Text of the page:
After producing a global fit to the complete data set (see Sect. 3.2), to characterize possible TTVs in the system we proceeded to fit the transits individually. Figure 2 shows the 11 transits, 7 of them corresponding to the JS telescope(red circles), 1 to STELLA (blue circles) and the remaining 4 to the NOT (green squares). To provide TTVs that are as realistic as possible, for this analysis we fitted each individual transit. However, for a better assessment of the TTVs, complete and incomplete transits are clearly differentiated.
To compute the midtransit times of the individual light curves, rather than considering our bestfit model parameters as fixed, we used our global bestfit values and errors for the mean and standard deviation, respectively, for the Gaussian priors. For each individual midtransit time we chose uniform priors. Since the determination of the individual midtransit times requires the analysis of individual light curves, the orbital period was considered as fixed to the value derived from the global fit. This will properly propagate the uncertainties of all the transit parameters into the determination of the midtransit times and thus will provide more realistic uncertainties. Equivalently to the global fit, we iterated and burned the same number of chains per light curve, and we computed the individual midtransit times in the same fashion as specified in Sect. 3.2. For each light curve we also computed the transit parameters and checked that they were consistent with the global ones, always at 1σ level. The first section of Table 4 shows the individual midtransit times from the literature and their respective uncertainties, while the second section shows the midtransit times and the uncertainties derived in this work.
Fig. 1
Detrending process. The figure shows the evolution of the transit photometry during the fitting procedure. Raw data are plotted in red circles. The detrending model is plotted as a black continuous line. Artificially shifted, the detrended data are plotted as blue squares, along with primary transit models whose transit parameters are determined by the posterior distributions of the MCMC chains. 
4 Analysis and results
4.1 Transit timing variations
We computed the TTVs for the HATP26b system by subtracting observed midtransit times from midtransit times obtained from a constant (bestfit) orbital period. The derived values can be found in Fig. 3and the lower part of Table 4. We note that in the figure the zeroth epoch does not lie over the abscissas axis. This is due to the improvement of its value between Hartman et al. (2011) and Wakeford et al. (2017).
In the absence of any timing variations we expect no significant deviations of the derived O–C values from zero. We used a test to test the null hypothesis of O–C = 0. For 20 degrees of freedom the value raises up to = 177, with a pvalue of P < 1 × 10^{−5}. For this, the significance level is chosen to be 1%. This simple statistical analysis, , and its corresponding pvalue indicate that the midtransit times of HATP26b are inconsistent with a constant period. Visual inspection of the O–C diagram for HATP26b suggests that the TTVs are strongly dependent on the last three data points. To test these assumptions we excluded the three last epochs and recomputed our statistics: = 102, P < 1 × 10^{−5}.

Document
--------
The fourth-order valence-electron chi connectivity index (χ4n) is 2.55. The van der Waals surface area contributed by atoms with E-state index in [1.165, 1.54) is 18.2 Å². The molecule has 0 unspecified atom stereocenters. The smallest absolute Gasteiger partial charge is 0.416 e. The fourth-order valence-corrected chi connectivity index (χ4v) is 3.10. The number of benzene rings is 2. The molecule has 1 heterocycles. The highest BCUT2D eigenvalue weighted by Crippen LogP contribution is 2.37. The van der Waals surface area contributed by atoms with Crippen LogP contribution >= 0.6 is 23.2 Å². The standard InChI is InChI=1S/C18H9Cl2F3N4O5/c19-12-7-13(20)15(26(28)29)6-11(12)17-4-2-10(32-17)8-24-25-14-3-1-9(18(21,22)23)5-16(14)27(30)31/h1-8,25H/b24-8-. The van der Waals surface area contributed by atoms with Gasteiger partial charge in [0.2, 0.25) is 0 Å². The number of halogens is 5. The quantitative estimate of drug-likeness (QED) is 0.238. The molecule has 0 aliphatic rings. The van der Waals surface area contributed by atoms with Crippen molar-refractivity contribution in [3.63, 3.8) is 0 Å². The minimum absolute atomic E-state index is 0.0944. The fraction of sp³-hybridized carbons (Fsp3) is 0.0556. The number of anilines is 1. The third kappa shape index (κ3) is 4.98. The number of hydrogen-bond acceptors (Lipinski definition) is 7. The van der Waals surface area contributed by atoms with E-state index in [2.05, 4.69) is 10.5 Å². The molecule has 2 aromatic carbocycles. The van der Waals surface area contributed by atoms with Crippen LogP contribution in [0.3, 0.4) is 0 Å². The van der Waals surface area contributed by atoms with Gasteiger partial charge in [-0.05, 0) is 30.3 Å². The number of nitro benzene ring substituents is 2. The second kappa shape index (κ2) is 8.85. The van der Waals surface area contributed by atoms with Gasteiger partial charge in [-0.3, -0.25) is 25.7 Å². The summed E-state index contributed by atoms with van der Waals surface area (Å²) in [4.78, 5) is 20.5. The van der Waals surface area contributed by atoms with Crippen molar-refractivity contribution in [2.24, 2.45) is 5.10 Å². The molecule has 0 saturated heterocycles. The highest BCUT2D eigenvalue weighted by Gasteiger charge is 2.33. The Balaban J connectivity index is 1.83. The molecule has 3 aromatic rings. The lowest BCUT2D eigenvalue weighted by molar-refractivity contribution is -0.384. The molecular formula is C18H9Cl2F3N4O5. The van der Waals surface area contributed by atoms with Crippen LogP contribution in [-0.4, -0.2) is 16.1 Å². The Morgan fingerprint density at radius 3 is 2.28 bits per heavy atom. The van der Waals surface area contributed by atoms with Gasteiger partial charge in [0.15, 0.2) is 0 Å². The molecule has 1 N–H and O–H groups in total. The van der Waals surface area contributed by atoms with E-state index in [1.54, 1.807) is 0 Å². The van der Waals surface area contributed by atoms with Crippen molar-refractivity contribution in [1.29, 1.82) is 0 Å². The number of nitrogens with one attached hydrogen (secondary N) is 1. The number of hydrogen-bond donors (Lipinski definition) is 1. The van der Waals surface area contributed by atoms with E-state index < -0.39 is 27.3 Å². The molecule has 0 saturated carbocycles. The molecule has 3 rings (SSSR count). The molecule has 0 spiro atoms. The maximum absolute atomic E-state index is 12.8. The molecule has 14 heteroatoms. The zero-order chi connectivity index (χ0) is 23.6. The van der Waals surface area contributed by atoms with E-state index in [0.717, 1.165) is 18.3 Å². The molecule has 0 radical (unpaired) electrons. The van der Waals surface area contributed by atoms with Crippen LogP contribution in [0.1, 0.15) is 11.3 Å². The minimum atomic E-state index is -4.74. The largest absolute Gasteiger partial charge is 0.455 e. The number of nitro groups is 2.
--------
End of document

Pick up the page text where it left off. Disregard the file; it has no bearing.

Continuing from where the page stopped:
For completeness, assuming TTVs with a sinusoidal variability we fitted a simple sinusoidal function with the following expression to our timing residuals: (4)
where E corresponds to the epoch, A_{TTVs} corresponds to the semiamplitude of the timing residuals, Per_{TTVs} to the periodicity, and ϕ_{TTVs} to the phase. From our analysis,we obtain A_{TTVs} ~ 2.1 min, while the bestfit periodicity would correspond to around 270 epochs. This is equivalent to almost 1100 days. Comparing the semiamplitude with the average error bars for the timings we find A_{TTVs} ~ 3 × ɛ, ɛ being the averaged value of the timing errors. Our bestfit sinusoidal function is plotted in Fig. 3 as a black dashed line. Mainly due to possible aliasing effects, and due to the complications that singletransiting planets with TTVs convey, we believe any analysis on the TTVs reported in this work is subject to strong speculation. More spectroscopic and photometric data are required to characterize the body causing these TTVs.
4.2 Transit timing variations induced by stellar activity
Due to the high photometric quality provided by spacebased observations such as CoRoT (Auvergne et al. 2009) and Kepler, stellar magnetic activity and its impact on transit light curves have been studied in great detail. Dark spots and bright feculae on the stellar photosphere move as the star rotates, producing a timedependent variation of the stellar flux. The currently obtainable photometric precision is so high that the small imprints of occulted spots on transit data have been used to characterize stellar surfacebrightness profiles and spot migration and evolution (see e.g., Carter et al. 2011; SanchisOjeda et al. 2011; SanchisOjeda & Winn 2011; Huber et al. 2010). When transit fitting is performed, an incorrect treatment of these “bumps” can have a significant impact on the computation of planetary and stellar parameters (see e.g., Czesla et al. 2009; Lanza 2011).